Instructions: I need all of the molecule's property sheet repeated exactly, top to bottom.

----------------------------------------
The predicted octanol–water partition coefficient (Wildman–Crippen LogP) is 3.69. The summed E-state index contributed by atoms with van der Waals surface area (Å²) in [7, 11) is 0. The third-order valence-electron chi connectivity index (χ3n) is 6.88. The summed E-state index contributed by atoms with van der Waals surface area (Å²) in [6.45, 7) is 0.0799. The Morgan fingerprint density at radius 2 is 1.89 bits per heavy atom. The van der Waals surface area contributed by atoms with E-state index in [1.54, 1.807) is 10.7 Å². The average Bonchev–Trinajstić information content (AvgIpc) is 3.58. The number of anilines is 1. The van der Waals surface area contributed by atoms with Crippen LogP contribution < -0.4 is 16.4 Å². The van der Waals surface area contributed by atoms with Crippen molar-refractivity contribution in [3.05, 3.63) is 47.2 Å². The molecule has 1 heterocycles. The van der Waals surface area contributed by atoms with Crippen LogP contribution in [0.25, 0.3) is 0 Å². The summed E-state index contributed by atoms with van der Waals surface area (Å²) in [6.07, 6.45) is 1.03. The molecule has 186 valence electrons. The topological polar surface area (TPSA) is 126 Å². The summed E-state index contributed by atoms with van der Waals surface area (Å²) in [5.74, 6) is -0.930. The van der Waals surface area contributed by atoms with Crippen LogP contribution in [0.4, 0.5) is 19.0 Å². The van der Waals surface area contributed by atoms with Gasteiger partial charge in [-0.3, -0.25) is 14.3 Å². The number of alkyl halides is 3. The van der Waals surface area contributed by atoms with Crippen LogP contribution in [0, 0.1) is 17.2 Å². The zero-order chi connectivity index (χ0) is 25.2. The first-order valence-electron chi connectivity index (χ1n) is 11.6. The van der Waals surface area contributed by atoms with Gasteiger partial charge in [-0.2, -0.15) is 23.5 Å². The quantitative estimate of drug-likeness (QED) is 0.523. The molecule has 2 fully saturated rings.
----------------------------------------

The predicted octanol–water partition coefficient (Wildman–Crippen LogP) is 3.69. The summed E-state index contributed by atoms with van der Waals surface area (Å²) in [7, 11) is 0. The third-order valence-electron chi connectivity index (χ3n) is 6.88. The summed E-state index contributed by atoms with van der Waals surface area (Å²) in [6.45, 7) is 0.0799. The Morgan fingerprint density at radius 2 is 1.89 bits per heavy atom. The van der Waals surface area contributed by atoms with E-state index in [1.54, 1.807) is 10.7 Å². The average Bonchev–Trinajstić information content (AvgIpc) is 3.58. The number of anilines is 1. The van der Waals surface area contributed by atoms with Crippen LogP contribution < -0.4 is 16.4 Å². The van der Waals surface area contributed by atoms with Crippen molar-refractivity contribution in [3.05, 3.63) is 47.2 Å². The molecule has 1 heterocycles. The van der Waals surface area contributed by atoms with Crippen LogP contribution in [0.25, 0.3) is 0 Å². The summed E-state index contributed by atoms with van der Waals surface area (Å²) in [6.07, 6.45) is 1.03. The molecule has 186 valence electrons. The topological polar surface area (TPSA) is 126 Å². The summed E-state index contributed by atoms with van der Waals surface area (Å²) in [5.74, 6) is -0.930. The van der Waals surface area contributed by atoms with Crippen LogP contribution in [0.4, 0.5) is 19.0 Å². The van der Waals surface area contributed by atoms with Gasteiger partial charge in [-0.3, -0.25) is 14.3 Å². The number of alkyl halides is 3. The van der Waals surface area contributed by atoms with Crippen LogP contribution in [0, 0.1) is 17.2 Å². The zero-order chi connectivity index (χ0) is 25.2. The first-order valence-electron chi connectivity index (χ1n) is 11.6. The van der Waals surface area contributed by atoms with Gasteiger partial charge in [-0.2, -0.15) is 23.5 Å². The quantitative estimate of drug-likeness (QED) is 0.523. The molecule has 2 fully saturated rings.